updated 8/28/2004 3:38:07 PM ET 2004-08-28T19:38:07

Tea Party is compiled by MSNBC Politics Editor Mike Stuckey from reports by MSNBC, NBC and wire service reporters.


Hot commodity
Today's official odd sighting of the day: about 50 jars of free "Bill Richardson salsa" stacked on a table inside the Boston Sheraton Hotel. We were in a quick hurry to run into a press conference that was occurring there, but intended to grab a jar after it was over. Alas, after we left the briefing, all the jars were gone. --Mark Murray

You go, Teddy!
We caught up with California's outspoken spokesman Bob Mulholland, who told us that at breakfast this morning the California delegation was treated to a mariachi band with Sen. Ted Kennedy — yes, Ted Kennedy — doing the lead singing.  "I had not seen Ted perform so well opening an event in all my life," Mulholland chuckled, "and I was a Ted Kennedy delegate back in 1980." --Andrew Ott

Ups and downs

At the Sheraton yesterday, we heard Andre Heinz was trapped in an elevator. Being the dedicated reporters we are, we trashed our lunch and raced back to the hotel where we found a lucky lady who had been trapped in the elevator with Andre. Word has it that Andre was the last person onto an elevator heading from the second floor to the first when it suddenly dropped, then stopped. Fourteen people were trapped for almost 30 minutes but our source tells us Andre was funny, nice and "smelled good." Our source also said others in the elevator teased Andre for being the last person on the elevator and therefore causing the accident.  We are happy to report that everyone made it out safe and sound. --Huma Zaidi

A hitter's pitch
Deciding that we wanted a fresh perspective from outside of Boston, we called Ron Mazzoli, a former 12-term Democratic congressman from Kentucky, who's attended his fair share of conventions but isn't here this week. What does he think of Kerry's upcoming speech tonight? "It's a fastball right over the heart of the plate, and it's the kind of ball that he can smash right out of the park, right out of Boston and right to the White House," he said. "But he can also swing and miss. I guess tonight is when the tall tales get made." Does he miss being at the convention?  "I miss it very much. It was a wonderful experience. I think the proper term is nonpareil. People should savor every moment. It's really a part of history." --Andrew Ott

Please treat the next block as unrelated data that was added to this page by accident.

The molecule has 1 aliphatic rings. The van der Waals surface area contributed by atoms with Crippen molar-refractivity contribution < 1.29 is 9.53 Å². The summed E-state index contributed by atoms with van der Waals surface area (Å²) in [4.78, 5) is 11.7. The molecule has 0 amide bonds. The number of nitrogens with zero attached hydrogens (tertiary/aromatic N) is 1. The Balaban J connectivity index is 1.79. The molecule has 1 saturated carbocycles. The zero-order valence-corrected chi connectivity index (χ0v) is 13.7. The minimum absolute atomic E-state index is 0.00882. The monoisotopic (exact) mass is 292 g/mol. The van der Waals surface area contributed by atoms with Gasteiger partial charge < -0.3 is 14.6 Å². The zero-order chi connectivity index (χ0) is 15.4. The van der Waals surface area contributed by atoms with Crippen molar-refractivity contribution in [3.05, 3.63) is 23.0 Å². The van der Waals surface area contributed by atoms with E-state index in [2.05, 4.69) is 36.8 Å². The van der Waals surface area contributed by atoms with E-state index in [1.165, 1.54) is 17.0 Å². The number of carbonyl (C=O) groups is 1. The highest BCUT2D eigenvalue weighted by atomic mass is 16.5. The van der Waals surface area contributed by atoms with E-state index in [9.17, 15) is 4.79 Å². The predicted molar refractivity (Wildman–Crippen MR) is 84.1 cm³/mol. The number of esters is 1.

Young at heart
Feisty 94-year-old campaign finance reformer Granny D — aka Doris Haddock — received the coveted Backbone Award (which, of all things, consists of a model of ... a backbone) today at the Progressive Democratic Convention at Roxbury Community College. Prior to receiving the award, Granny D warned voters "not to let this convention be a big can of Betty Crocker frosting for a cake that doesn't exist." In 1999, Granny D walked 3,200 miles across America to raise awareness for campaign finance reform and is now running for Senate in New Hampshire. Go, Granny, go. --Elizabeth Blumenthal

Raining on the parade
Our last report from last night's hot, hot, hot Creative Coalition party — filed at 8:30 pm — noted the huge crowd that was already forming there. Well, here is our update from later in the evening: Standing outside, we saw Jason Bateman (from "Arrested Development" and "Teen Wolf 2"), Jerry Stiller, Billy Baldwin and Wendy Malick (from "Just Shoot Me") all enter the party. We also got a glimpse of the menu, which included New England lobster rolls, a raw bar with native oysters, hot dogs, sausages, and ginger-flavored cotton candy. It all makes us wish we somehow got inside. ... The crowd was dressed to kill — women in black strapless dresses; men in suits and ties. But all of them weren't accessorized with raincoats and umbrellas. And it poured, so much so that it cleared the streets of gawkers. --Nancy C. DiBiaggio

Forget Ben, we got Barack
OK, forget Ben Affleck. Everyone here, it seems, has decided that there's only one true star in Boston: Barack Obama. So yesterday we did our best to stalk — er, stake out — the convention's superstar at the National Education Association reception. Obama spoke there for only six minutes, but the audience members went wild. They formed a ring around him that was so tight some people shouted for him to stand on a chair. When he finally did, they cheered. ... And some of the other notable folks at the reception there were still ga-ga over Obama's Tuesday speech. Said New Jersey Rep. Bob Menendez: "Great speech, great connection with both the audience and the convention center and around the country. ... It expresses that in America, anything is possible." ... Georgia Rep. (and Senate candidate) Denise Majette added, "He's part of the future of this party. His involvement reflects the heritage and the diversity and the richness that we have in the Democratic Party." --Andrew Ott

Celebrity letdown